Hoping to offer budget-friendly employee incentives? Find out how.
Some companies’ lavish employee incentives are almost legendary — Google’s free gourmet food, for example, or Virgin’s unlimited vacation policy. Employees leave when they want to, for as long as they want to.
At many organizations, employees leaving can be cause for concern. British businesses spend a minimum of £4.13bn on employee turnover every year; turnover in the U.S. can cost companies 21 percent of an employee’s salary.
Work perks — like unlimited vacation time — provide a reason for employees to stay. Although other factors may convince them to ultimately leave, such as a desire to relocate to another city, employee incentives appear to have a positive effect on retention: A recent Glassdoor survey found four in five workers prefer employee incentives to pay raises.
However, extravagant work perks often aren’t cheap; and it stands to reason that companies that can’t afford to provide salary increases may not be in a financial position to shell out for luxury items.
Organizations without an endless employee incentive budget need to focus instead on low-cost programs that can help attract and retain workers. A few suggestions:
Offer education. Training is a win-win for both the organization and the individual: Both gain valuable skills in the process. Research indicates employees may react positively to their employer priming them for future roles — 45 percent of workers who planned to leave their job blamed their decision on an inability to advance in the company, according to a 2014 CareerBuilder survey.
Build low-cost, high-impact recognition programs. Nearly 90 percent of companies sponsor employee recognition programs, according to a WorldatWork survey. The reason? Employee recognition programs have a proven impact on employee engagement. To make it a successful work perk, however, your program will need to include planning, promotion and thorough evaluation so it sets and meets specific goals.
Pair employees with mentors to increase engagement. More than 80 percent of companies say their mentoring programs are moderately to highly effective, according to a survey from research provider i4cp. If you’re in the market for a few tips to establish an employee incentive-based initiative, check out our recent blog post on building the best mentoring program.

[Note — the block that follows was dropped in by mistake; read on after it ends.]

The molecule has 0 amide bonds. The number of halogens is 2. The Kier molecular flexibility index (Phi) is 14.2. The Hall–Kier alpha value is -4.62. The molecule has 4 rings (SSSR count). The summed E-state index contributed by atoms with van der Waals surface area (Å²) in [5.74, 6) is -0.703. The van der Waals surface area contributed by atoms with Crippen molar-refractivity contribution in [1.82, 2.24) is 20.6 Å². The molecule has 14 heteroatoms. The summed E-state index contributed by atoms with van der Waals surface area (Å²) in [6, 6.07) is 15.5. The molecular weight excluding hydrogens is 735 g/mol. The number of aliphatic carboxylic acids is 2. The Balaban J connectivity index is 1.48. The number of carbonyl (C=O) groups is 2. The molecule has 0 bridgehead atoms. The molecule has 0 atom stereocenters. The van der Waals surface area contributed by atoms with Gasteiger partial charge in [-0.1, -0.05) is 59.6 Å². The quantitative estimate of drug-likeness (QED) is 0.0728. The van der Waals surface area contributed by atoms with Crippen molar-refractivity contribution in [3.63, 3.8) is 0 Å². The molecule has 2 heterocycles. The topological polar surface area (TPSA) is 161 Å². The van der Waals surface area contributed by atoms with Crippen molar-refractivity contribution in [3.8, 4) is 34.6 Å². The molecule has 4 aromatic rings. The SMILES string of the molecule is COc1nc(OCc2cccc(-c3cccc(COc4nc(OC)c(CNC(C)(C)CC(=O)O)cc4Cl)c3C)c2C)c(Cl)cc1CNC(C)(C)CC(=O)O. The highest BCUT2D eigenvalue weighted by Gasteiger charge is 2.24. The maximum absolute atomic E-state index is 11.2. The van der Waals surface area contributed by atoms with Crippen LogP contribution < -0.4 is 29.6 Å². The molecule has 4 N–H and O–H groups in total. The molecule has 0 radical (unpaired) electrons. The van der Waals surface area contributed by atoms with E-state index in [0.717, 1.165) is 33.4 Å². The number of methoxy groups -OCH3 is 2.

Focus on the basics. If your organization can’t afford some of the more extravagant extras, you may be pleased to find Glassdoor’s 2015 employee incentive survey respondents ranked some fairly common work perks as their most-wanted. Healthcare insurance was the highest-ranked employee incentive, followed by vacation and/or paid time off, performance bonuses, paid sick days and retirement plans.
Quirky work perks, free courses and a robust vacation plan are just some of the tools organizations can use to increase employee engagement and recruitment.
Other factors — such as a solid communication policy and an emphasis on treating remote offices with respect — can be as important as benefit-based employee incentives to ensure workers feel valued and want to stay on board.
The recommendations in our recent blog post on how to solve your most critical internal and external talent pool issues provide additional guidance to help strengthen your organization’s succession planning efforts and company culture — without blowing your budget — to help keep employee satisfaction and talent attraction levels high.